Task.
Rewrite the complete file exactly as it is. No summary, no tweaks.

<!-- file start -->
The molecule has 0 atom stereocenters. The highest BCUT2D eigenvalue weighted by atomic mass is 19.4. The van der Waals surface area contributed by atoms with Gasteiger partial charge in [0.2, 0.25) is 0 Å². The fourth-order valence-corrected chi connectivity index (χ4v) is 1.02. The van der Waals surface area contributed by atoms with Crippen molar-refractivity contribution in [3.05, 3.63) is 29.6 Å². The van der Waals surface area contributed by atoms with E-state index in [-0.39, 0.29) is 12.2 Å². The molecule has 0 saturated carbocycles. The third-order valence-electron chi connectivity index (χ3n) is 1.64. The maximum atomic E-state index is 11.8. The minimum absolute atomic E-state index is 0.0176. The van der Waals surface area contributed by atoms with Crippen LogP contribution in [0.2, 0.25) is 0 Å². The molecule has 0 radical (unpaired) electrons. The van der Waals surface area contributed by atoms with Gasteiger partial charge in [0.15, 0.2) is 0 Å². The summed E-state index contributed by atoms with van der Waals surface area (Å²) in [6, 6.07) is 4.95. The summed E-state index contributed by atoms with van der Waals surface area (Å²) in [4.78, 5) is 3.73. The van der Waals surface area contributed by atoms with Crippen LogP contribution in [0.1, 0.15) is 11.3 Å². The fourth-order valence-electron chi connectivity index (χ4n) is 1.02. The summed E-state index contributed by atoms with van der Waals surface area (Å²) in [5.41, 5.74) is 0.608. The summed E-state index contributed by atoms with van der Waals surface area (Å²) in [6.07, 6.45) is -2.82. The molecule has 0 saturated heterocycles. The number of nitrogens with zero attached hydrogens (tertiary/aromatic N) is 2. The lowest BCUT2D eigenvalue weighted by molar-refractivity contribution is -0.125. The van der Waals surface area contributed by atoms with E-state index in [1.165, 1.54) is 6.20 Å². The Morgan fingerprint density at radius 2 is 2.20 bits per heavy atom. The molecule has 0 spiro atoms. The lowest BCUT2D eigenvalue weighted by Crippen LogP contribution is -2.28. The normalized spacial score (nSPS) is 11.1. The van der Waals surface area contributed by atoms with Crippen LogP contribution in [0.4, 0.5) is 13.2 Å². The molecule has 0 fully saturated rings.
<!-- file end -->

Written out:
The molecule has 0 atom stereocenters. The highest BCUT2D eigenvalue weighted by atomic mass is 19.4. The van der Waals surface area contributed by atoms with Gasteiger partial charge in [0.2, 0.25) is 0 Å². The fourth-order valence-corrected chi connectivity index (χ4v) is 1.02. The van der Waals surface area contributed by atoms with Crippen molar-refractivity contribution in [3.05, 3.63) is 29.6 Å². The van der Waals surface area contributed by atoms with E-state index in [-0.39, 0.29) is 12.2 Å². The molecule has 0 saturated carbocycles. The third-order valence-electron chi connectivity index (χ3n) is 1.64. The maximum atomic E-state index is 11.8. The minimum absolute atomic E-state index is 0.0176. The van der Waals surface area contributed by atoms with Crippen LogP contribution in [0.2, 0.25) is 0 Å². The molecule has 0 radical (unpaired) electrons. The van der Waals surface area contributed by atoms with Gasteiger partial charge in [0.15, 0.2) is 0 Å². The summed E-state index contributed by atoms with van der Waals surface area (Å²) in [6, 6.07) is 4.95. The summed E-state index contributed by atoms with van der Waals surface area (Å²) in [4.78, 5) is 3.73. The van der Waals surface area contributed by atoms with Crippen LogP contribution in [0.1, 0.15) is 11.3 Å². The fourth-order valence-electron chi connectivity index (χ4n) is 1.02. The summed E-state index contributed by atoms with van der Waals surface area (Å²) in [5.41, 5.74) is 0.608. The summed E-state index contributed by atoms with van der Waals surface area (Å²) in [6.07, 6.45) is -2.82. The molecule has 0 saturated heterocycles. The number of nitrogens with zero attached hydrogens (tertiary/aromatic N) is 2. The lowest BCUT2D eigenvalue weighted by molar-refractivity contribution is -0.125. The van der Waals surface area contributed by atoms with E-state index in [1.165, 1.54) is 6.20 Å². The Morgan fingerprint density at radius 2 is 2.20 bits per heavy atom. The molecule has 0 spiro atoms. The lowest BCUT2D eigenvalue weighted by Crippen LogP contribution is -2.28. The normalized spacial score (nSPS) is 11.1. The van der Waals surface area contributed by atoms with Crippen LogP contribution in [0.4, 0.5) is 13.2 Å². The molecule has 0 fully saturated rings.